Saturday, September 6, 2014

Cranium in the Classroom

Suggestions for using the board game - Cranium - in elementary and middle school classrooms.  Suggestions from Heidi Raki of Raki's Rad Resources. 

Recently, my family found the game Cranium at a thrift store and decided to grab it, since we didn’t already own it.  Wow, what a great game!  If you’ve never played Cranium, it is the epitome of multiple intelligences in a game!  Rather than just having players answer logic based questions, the questions are split into different categories.  With the Creative Cat cards, you have to draw or sculpt something (sometimes with your eyes closed) in order to get your teammates to guess a clue.  With the Data Head cards, you have factoid, true and false and multiple choice questions about a variety of topics.  With the Word Worm cards, you have to unscramble words, fill in missing letters, spell difficult words and determine the meaning of vocabulary words.  Finally, with the Star Performer cards, you act out famous or commonplace characters or hum out famous songs.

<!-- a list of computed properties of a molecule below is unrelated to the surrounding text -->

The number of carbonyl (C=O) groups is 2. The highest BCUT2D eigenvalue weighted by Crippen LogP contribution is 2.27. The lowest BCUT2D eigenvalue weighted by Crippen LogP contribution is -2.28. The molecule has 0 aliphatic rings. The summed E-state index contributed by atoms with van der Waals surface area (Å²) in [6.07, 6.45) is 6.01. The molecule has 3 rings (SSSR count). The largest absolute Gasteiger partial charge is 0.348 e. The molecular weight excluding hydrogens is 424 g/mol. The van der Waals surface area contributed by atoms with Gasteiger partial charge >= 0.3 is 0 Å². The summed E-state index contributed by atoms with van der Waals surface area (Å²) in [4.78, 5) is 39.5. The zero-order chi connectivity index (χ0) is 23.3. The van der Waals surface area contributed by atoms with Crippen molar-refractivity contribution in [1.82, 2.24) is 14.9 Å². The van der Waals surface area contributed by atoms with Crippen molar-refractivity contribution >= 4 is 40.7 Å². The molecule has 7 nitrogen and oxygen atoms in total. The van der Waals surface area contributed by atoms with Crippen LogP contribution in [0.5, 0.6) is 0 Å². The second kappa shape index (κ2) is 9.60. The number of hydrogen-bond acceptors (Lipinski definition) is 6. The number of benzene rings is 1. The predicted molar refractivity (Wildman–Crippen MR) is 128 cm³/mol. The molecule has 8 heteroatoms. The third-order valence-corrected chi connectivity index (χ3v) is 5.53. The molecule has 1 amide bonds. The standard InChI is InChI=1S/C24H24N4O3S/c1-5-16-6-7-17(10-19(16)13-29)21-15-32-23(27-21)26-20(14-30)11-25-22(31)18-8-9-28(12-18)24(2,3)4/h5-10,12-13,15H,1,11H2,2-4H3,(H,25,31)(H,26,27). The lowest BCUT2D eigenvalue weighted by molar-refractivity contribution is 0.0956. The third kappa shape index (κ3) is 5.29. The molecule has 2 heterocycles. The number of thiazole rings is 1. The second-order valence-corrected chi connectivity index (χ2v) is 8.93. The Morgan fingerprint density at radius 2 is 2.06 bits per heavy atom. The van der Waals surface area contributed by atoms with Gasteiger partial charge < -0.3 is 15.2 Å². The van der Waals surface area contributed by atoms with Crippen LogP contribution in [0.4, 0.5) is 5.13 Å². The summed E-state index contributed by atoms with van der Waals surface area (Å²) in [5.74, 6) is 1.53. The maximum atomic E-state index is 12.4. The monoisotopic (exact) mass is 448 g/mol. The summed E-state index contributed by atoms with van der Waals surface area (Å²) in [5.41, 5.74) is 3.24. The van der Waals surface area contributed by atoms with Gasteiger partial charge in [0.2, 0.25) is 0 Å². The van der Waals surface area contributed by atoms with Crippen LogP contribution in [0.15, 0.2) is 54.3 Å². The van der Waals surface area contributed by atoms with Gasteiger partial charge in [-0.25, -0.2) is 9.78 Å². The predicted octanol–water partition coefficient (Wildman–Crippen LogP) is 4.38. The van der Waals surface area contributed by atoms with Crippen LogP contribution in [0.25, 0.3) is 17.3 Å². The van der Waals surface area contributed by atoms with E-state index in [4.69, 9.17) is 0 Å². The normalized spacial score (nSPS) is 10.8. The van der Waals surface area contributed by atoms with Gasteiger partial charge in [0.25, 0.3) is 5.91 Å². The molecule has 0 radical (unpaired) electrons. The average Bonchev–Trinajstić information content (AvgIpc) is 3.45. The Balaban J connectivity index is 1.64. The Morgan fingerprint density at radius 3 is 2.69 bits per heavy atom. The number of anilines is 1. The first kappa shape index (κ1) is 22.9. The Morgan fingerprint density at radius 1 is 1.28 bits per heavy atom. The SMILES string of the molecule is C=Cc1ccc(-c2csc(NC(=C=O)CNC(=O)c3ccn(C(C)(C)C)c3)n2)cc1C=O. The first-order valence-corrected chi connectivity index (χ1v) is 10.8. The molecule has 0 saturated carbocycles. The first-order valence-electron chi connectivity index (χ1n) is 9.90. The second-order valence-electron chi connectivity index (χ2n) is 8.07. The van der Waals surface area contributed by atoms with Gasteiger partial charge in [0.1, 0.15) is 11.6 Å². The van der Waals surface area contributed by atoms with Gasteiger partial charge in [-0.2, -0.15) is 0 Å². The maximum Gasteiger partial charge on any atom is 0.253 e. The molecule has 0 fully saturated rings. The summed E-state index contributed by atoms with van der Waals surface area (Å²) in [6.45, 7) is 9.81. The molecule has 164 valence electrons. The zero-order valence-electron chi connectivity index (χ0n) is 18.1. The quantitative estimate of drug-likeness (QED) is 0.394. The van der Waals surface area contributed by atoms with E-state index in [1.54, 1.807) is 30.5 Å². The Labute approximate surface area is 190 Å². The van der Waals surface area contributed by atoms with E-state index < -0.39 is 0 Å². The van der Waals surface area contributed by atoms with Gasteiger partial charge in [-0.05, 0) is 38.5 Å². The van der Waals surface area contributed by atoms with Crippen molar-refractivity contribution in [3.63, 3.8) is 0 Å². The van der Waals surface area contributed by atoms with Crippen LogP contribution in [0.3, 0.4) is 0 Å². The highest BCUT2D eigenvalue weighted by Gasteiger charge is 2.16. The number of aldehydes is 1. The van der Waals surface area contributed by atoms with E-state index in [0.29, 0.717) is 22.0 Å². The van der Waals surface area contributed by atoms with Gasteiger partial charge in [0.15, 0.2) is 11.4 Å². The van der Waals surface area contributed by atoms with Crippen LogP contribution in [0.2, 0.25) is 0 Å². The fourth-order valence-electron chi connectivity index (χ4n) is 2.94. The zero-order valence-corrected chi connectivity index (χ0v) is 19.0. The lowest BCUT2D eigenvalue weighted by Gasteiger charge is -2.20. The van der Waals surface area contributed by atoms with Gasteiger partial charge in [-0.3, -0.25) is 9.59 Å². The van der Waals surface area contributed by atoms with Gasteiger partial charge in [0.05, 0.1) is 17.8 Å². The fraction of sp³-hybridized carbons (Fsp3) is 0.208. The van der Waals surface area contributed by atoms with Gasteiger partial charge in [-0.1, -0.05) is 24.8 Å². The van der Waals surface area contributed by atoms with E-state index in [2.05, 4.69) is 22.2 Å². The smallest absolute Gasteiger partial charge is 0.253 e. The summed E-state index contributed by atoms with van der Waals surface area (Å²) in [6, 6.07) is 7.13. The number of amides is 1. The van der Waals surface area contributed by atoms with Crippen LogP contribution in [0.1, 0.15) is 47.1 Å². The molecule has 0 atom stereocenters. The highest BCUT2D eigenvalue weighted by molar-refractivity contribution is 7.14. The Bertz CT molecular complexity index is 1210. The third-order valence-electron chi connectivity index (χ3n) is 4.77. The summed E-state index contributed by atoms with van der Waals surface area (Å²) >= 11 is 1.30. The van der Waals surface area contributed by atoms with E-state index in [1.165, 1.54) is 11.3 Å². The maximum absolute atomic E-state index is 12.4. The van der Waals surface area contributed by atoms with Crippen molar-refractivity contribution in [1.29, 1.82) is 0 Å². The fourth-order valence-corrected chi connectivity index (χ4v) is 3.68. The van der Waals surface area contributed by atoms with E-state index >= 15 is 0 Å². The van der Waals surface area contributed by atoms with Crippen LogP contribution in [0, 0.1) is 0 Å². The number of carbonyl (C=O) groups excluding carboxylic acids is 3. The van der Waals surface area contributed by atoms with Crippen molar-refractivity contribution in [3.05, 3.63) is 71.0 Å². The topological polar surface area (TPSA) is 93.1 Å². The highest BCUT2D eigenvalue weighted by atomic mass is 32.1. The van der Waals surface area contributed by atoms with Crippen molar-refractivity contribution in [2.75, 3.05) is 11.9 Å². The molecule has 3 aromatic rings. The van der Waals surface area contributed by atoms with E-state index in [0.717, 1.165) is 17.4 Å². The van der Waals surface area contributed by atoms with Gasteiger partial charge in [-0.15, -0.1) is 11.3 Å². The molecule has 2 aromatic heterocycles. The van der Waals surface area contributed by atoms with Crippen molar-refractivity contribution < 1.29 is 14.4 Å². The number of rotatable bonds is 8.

Suggestions for using the board game - Cranium - in elementary and middle school classrooms.  Suggestions from Heidi Raki of Raki's Rad Resources When my boys and I started playing, I realized how awesome this could be in the classroom!  There are so many options – standard play, personalized versions, team challenges, the works.  Here are the just a few possibilities:

 

1.)  For older students (5th grade and up), standard play is a definite option and perfectly possible for a classroom setting, as you play on teams, and could easily split your class into 4 teams and play as a getting to know you or team building activity, or as an end of the day reward for good behavior.

 

2.)  Give your students multiple intelligence surveys and split them into groups based on their results.  Let these groups become your teams and have students play only the questions that match their intelligence. 

 

3.)  Split into your multiple intelligence teams, have students create their own questions for their intelligence.  Then, have the entire class play with the student created questions.

 

4.)  Choose a topic you have been studying and have students create a Cranium that is focused completely around the topic.  Students could work within their intelligence or not – depending on your class makeup.

 

5.)  Use Cranium questions as brain breaks and part of a management system.  Pull a random card during a transition.  The team that gets it right scores a point.  Keep track of the points and reward the winning team at the end of each week.

 

How can you use Cranium in your classroom?

Heidi Raki of Raki's Rad Resources